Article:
As the United States becomes more frighteningly divided by politicians and the media, both traditional and social, the shift away from religion – the acknowledgment of a higher power that makes all mankind into brothers and sisters – continues in the 21st century.
According to the latest Pew Research Center survey of religious life in the United States, members of the public who describe themselves as religiously unaffiliated have increased by 6 percentage points over five years ago and by 10 points over a decade ago.
Christians are still the majority of the U.S. population, but their share of the adult complement is 12 points lower in 2021 than it was in 2011. Also, U.S. adults who say they engage in prayer on a daily basis have been on a declining trend, as have those who say religion is “very important” in their lives.
Some three-in-ten U.S. adults (29 percent) describe themselves as atheists, agnostics or “nothing in particular” when asked about their religious life. Self-identified Christians of all types (including Protestants, Catholics, members of the Church of Jesus Christ of Latter-day Saints, and Orthodox Christians) make up 63 percent of adults. Christians now outnumber self-described atheists or “nones” by a ratio of a little more than two-to-one. In 2007, when Pew began asking the same question about religious identity, Christians outnumbered “nones” almost five-to-one (78 percent v. 16 percent).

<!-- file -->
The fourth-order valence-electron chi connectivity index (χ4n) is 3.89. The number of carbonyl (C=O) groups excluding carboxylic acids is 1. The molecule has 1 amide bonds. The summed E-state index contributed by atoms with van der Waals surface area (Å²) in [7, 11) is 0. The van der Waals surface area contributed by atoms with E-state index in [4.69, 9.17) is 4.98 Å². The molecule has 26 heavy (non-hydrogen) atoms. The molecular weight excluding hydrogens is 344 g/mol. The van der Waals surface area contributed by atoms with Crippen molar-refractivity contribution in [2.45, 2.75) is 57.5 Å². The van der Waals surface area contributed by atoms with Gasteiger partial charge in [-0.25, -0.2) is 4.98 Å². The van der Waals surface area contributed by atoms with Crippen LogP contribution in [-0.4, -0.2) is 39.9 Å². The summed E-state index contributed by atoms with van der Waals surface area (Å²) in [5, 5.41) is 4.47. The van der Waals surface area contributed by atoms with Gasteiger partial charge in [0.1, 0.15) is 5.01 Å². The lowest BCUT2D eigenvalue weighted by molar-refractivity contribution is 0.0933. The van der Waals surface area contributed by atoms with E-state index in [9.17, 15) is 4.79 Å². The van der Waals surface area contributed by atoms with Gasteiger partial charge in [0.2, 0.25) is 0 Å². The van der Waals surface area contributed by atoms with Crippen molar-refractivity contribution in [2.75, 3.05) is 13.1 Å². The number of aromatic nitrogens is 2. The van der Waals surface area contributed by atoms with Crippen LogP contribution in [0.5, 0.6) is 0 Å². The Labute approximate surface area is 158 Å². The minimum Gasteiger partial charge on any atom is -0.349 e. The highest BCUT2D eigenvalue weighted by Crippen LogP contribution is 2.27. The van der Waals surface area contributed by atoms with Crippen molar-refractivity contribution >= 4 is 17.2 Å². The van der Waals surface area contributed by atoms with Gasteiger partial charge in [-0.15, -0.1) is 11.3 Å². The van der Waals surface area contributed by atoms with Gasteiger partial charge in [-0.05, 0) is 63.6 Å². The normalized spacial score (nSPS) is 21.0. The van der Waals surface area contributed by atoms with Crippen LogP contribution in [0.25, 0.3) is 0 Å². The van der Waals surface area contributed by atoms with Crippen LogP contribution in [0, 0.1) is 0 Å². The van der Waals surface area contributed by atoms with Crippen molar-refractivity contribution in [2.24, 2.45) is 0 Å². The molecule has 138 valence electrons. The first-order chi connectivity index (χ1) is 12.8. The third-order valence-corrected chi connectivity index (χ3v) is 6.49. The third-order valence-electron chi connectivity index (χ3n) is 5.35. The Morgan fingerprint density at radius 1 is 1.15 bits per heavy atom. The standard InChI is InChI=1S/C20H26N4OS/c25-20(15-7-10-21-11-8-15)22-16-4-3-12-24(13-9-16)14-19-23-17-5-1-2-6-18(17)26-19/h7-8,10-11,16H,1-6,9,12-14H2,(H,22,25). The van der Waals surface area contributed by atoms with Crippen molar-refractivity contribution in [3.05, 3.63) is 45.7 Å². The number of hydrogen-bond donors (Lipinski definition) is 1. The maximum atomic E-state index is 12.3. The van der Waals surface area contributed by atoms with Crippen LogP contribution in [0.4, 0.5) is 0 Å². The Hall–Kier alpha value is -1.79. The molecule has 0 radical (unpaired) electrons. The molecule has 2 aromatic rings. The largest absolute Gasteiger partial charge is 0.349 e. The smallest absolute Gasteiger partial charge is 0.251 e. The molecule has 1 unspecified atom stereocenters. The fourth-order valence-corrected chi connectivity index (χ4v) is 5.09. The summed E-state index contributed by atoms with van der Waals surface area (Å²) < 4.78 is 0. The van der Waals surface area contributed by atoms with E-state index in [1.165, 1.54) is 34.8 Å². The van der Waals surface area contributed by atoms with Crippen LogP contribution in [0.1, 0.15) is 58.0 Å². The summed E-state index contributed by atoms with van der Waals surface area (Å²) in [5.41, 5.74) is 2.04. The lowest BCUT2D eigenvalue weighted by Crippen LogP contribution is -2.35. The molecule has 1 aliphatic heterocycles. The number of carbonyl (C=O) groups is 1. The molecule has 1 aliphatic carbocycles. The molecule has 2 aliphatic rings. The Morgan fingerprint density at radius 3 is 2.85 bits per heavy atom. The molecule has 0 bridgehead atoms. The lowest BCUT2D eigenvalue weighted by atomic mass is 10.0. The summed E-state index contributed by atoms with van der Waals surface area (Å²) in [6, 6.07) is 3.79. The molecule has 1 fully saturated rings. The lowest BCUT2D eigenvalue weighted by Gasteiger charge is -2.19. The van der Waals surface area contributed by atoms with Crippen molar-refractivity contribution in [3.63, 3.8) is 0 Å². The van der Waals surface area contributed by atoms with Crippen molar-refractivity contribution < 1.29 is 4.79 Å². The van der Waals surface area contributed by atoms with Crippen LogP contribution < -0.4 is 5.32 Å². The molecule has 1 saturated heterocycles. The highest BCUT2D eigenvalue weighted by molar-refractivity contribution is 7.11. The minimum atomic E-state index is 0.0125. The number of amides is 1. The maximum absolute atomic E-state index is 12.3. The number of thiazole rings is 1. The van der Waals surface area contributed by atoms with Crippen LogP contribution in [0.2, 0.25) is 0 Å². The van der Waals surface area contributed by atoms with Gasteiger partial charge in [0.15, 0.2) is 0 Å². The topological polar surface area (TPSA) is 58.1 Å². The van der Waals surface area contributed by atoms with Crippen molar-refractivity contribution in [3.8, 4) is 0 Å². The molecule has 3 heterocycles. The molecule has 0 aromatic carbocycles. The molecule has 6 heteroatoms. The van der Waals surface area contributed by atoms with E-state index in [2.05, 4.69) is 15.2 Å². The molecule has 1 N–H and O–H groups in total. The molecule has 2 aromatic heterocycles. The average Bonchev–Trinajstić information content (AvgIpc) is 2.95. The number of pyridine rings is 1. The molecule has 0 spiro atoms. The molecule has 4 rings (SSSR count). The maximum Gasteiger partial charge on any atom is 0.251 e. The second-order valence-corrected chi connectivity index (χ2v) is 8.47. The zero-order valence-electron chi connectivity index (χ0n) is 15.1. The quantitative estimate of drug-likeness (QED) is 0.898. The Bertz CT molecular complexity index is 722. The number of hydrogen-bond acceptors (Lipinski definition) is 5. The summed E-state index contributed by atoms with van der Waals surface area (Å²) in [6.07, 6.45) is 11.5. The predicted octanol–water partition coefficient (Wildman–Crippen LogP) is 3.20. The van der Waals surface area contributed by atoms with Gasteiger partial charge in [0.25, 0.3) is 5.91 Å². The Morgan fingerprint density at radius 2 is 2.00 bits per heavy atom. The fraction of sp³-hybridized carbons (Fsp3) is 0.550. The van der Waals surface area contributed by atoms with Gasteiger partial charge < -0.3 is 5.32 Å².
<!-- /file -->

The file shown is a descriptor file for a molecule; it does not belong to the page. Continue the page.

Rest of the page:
Christianity’s recent declines appear to be mainly in the area of Protestantism. Some 40 percent of U.S. adults currently identify as Protestant, a group including nondenominational Christians and people who call themselves “just Christian” along with Baptists, Methodists, Lutherans, Presbyterians and members of many other denominational families. This Protestant share of the population is down 4 percentage points in the last five years and 10 points in 10 years.
The Catholic share of the population, in contrast, which had fallen between 2007 and 2014, has held steady in recent years. As of 2021, 21 percent of U.S. adults describe themselves as Catholic, the same as the Catholic share of the population in 2014.